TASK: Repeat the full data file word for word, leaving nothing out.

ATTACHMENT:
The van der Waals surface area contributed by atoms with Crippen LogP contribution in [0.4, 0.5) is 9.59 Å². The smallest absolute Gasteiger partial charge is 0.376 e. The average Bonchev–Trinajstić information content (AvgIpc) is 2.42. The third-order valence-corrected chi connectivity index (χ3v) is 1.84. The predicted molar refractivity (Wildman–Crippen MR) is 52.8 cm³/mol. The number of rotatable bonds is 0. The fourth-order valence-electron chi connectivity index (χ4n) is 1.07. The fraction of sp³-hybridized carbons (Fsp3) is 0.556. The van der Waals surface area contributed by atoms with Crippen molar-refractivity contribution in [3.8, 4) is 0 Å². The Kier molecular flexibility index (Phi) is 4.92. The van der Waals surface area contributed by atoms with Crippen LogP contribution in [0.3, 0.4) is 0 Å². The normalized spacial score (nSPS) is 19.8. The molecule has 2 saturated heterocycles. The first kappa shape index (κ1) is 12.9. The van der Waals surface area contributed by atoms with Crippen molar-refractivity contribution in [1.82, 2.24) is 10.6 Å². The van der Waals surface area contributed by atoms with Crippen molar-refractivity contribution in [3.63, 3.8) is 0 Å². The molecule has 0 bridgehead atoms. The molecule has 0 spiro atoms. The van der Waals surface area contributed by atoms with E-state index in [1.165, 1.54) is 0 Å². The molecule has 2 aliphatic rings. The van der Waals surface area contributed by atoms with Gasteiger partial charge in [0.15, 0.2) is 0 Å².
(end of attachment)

The van der Waals surface area contributed by atoms with Crippen LogP contribution in [0.4, 0.5) is 9.59 Å². The smallest absolute Gasteiger partial charge is 0.376 e. The average Bonchev–Trinajstić information content (AvgIpc) is 2.42. The third-order valence-corrected chi connectivity index (χ3v) is 1.84. The predicted molar refractivity (Wildman–Crippen MR) is 52.8 cm³/mol. The number of rotatable bonds is 0. The fourth-order valence-electron chi connectivity index (χ4n) is 1.07. The fraction of sp³-hybridized carbons (Fsp3) is 0.556. The van der Waals surface area contributed by atoms with Crippen molar-refractivity contribution in [3.8, 4) is 0 Å². The Kier molecular flexibility index (Phi) is 4.92. The van der Waals surface area contributed by atoms with Crippen LogP contribution in [0.3, 0.4) is 0 Å². The normalized spacial score (nSPS) is 19.8. The molecule has 2 saturated heterocycles. The first kappa shape index (κ1) is 12.9. The van der Waals surface area contributed by atoms with Crippen molar-refractivity contribution in [1.82, 2.24) is 10.6 Å². The van der Waals surface area contributed by atoms with Crippen molar-refractivity contribution in [3.63, 3.8) is 0 Å². The molecule has 0 bridgehead atoms. The molecule has 0 spiro atoms. The van der Waals surface area contributed by atoms with E-state index in [1.165, 1.54) is 0 Å². The molecule has 2 aliphatic rings. The van der Waals surface area contributed by atoms with Gasteiger partial charge in [0.15, 0.2) is 0 Å².